Food Systems: Building Resilience and Partnering Across Sectors

Sunday, February 14, 2016: 3:00 PM-4:30 PM
Coolidge (Marriott Wardman Park)
The world’s food system faces increased exposure to drivers of change – from natural disasters to economic and political crises, from climate change to resource degradation. Feeding a growing population presents unprecedented challenges for an already volatile system. To increase resilience, researchers need to develop a holistic approach that brings together actors and dimensions from across the entire food value chain. This symposium discusses a method, developed by ETH Zurich, for capturing the complexity of food systems and evaluating their resilience to disturbances using modeling, simulations, and empirical data. This approach gives decision-makers tools to improve food and nutrition security, while supporting social well-being and environmental quality. The data is based on case studies in the U.S., Europe, and Africa as well as experience from the Singapore-ETH center, where scientists are investigating the implication of rapid urbanization on food, nutrition, and security and the resilience of interconnected water, climate, and energy systems. In the U.S., California’s Central Valley grows one-third of the nation’s food in at-risk water and soil systems adjacent to Silicon Valley. The symposium explores how new information technology (IT) and a data-flooded business environment will impact food and agriculture, and demonstrate how IT can support the formation of an ecosystem between industry, investors, start-ups, and food innovators.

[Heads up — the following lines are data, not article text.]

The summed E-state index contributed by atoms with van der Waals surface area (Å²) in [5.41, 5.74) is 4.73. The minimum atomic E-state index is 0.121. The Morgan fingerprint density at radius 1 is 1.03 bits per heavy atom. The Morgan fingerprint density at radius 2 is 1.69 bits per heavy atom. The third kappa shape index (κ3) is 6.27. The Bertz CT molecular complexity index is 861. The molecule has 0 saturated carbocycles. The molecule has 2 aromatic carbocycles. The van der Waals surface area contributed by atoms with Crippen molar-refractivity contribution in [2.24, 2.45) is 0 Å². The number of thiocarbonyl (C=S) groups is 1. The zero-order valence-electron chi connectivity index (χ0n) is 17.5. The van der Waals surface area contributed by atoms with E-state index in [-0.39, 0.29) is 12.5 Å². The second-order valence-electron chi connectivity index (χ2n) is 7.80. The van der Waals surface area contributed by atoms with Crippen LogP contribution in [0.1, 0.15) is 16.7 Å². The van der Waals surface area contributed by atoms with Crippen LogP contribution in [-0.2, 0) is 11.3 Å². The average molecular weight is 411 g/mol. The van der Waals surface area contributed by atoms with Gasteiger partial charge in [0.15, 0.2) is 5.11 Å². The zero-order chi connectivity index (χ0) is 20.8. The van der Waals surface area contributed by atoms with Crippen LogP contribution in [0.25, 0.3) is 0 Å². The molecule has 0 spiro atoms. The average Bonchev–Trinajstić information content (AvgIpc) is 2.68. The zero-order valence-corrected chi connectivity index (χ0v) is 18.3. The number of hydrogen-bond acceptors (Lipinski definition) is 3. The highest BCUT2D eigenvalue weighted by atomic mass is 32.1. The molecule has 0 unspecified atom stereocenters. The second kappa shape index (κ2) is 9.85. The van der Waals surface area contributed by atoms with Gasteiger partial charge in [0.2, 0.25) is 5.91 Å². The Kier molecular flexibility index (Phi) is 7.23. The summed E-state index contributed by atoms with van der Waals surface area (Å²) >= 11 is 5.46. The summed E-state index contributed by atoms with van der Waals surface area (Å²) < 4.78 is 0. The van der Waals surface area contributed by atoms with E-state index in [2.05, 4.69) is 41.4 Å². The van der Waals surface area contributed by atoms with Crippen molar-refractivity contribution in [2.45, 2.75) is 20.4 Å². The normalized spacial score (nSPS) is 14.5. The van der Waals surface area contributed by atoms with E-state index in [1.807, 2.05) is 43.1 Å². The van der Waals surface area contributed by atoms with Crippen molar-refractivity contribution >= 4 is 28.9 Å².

Rahel Byland, ETH Zurich
Ursula Oesterle, Mixing Bowl
Ursula Oesterle, Mixing Bowl
Peter Edwards, ETH Zürich, Singapore-ETH Center for Global Environmental Sustainability
Strengthening the Food Security of Rapidly Growing Asian Cities
Thomas P. Tomich, University of California, Davis
New Tools for Sustainable Sourcing of Agricultural Raw Materials
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